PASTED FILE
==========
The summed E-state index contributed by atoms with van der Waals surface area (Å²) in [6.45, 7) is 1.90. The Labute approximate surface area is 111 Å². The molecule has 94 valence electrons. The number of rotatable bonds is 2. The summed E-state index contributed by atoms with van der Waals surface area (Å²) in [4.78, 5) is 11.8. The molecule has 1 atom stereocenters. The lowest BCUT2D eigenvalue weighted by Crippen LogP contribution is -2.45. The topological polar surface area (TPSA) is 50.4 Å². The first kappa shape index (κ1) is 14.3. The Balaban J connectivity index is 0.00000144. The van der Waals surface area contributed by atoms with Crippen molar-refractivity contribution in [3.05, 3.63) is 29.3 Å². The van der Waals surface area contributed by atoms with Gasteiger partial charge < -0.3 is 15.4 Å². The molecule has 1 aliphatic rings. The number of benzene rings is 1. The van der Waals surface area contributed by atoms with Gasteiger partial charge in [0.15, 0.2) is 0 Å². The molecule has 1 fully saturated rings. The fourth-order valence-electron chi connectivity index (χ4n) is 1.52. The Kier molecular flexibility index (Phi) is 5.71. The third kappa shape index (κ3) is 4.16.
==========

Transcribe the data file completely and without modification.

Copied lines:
The summed E-state index contributed by atoms with van der Waals surface area (Å²) in [6.45, 7) is 1.90. The Labute approximate surface area is 111 Å². The molecule has 94 valence electrons. The number of rotatable bonds is 2. The summed E-state index contributed by atoms with van der Waals surface area (Å²) in [4.78, 5) is 11.8. The molecule has 1 atom stereocenters. The lowest BCUT2D eigenvalue weighted by Crippen LogP contribution is -2.45. The topological polar surface area (TPSA) is 50.4 Å². The first kappa shape index (κ1) is 14.3. The Balaban J connectivity index is 0.00000144. The van der Waals surface area contributed by atoms with Crippen molar-refractivity contribution in [3.05, 3.63) is 29.3 Å². The van der Waals surface area contributed by atoms with Gasteiger partial charge < -0.3 is 15.4 Å². The molecule has 1 aliphatic rings. The number of benzene rings is 1. The van der Waals surface area contributed by atoms with Gasteiger partial charge in [0.15, 0.2) is 0 Å². The molecule has 1 fully saturated rings. The fourth-order valence-electron chi connectivity index (χ4n) is 1.52. The Kier molecular flexibility index (Phi) is 5.71. The third kappa shape index (κ3) is 4.16.